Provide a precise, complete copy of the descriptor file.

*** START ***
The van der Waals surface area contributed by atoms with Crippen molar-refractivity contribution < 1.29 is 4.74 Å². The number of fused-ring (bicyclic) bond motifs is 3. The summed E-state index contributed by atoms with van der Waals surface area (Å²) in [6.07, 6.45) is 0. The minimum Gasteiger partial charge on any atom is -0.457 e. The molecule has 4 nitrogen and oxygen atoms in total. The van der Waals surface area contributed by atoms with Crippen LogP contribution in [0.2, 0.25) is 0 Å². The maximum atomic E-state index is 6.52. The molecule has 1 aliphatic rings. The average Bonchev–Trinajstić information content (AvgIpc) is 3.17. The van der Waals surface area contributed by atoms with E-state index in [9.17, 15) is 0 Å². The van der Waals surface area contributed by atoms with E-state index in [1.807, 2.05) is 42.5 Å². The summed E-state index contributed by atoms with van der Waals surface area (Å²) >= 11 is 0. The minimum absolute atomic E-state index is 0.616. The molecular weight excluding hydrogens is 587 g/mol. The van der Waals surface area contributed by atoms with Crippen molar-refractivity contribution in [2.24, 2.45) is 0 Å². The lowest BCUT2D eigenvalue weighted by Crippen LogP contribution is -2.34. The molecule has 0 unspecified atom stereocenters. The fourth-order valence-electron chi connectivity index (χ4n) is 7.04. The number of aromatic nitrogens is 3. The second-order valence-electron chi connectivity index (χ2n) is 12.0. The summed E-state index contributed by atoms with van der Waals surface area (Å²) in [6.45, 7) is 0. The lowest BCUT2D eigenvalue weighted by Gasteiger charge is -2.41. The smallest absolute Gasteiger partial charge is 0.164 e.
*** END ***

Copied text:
The van der Waals surface area contributed by atoms with Crippen molar-refractivity contribution < 1.29 is 4.74 Å². The number of fused-ring (bicyclic) bond motifs is 3. The summed E-state index contributed by atoms with van der Waals surface area (Å²) in [6.07, 6.45) is 0. The minimum Gasteiger partial charge on any atom is -0.457 e. The molecule has 4 nitrogen and oxygen atoms in total. The van der Waals surface area contributed by atoms with Crippen LogP contribution in [0.2, 0.25) is 0 Å². The maximum atomic E-state index is 6.52. The molecule has 1 aliphatic rings. The average Bonchev–Trinajstić information content (AvgIpc) is 3.17. The van der Waals surface area contributed by atoms with E-state index in [9.17, 15) is 0 Å². The van der Waals surface area contributed by atoms with E-state index in [1.807, 2.05) is 42.5 Å². The summed E-state index contributed by atoms with van der Waals surface area (Å²) >= 11 is 0. The minimum absolute atomic E-state index is 0.616. The molecular weight excluding hydrogens is 587 g/mol. The van der Waals surface area contributed by atoms with Crippen molar-refractivity contribution in [2.24, 2.45) is 0 Å². The lowest BCUT2D eigenvalue weighted by Crippen LogP contribution is -2.34. The molecule has 0 unspecified atom stereocenters. The fourth-order valence-electron chi connectivity index (χ4n) is 7.04. The number of aromatic nitrogens is 3. The second-order valence-electron chi connectivity index (χ2n) is 12.0. The summed E-state index contributed by atoms with van der Waals surface area (Å²) in [6.45, 7) is 0. The lowest BCUT2D eigenvalue weighted by Gasteiger charge is -2.41. The smallest absolute Gasteiger partial charge is 0.164 e.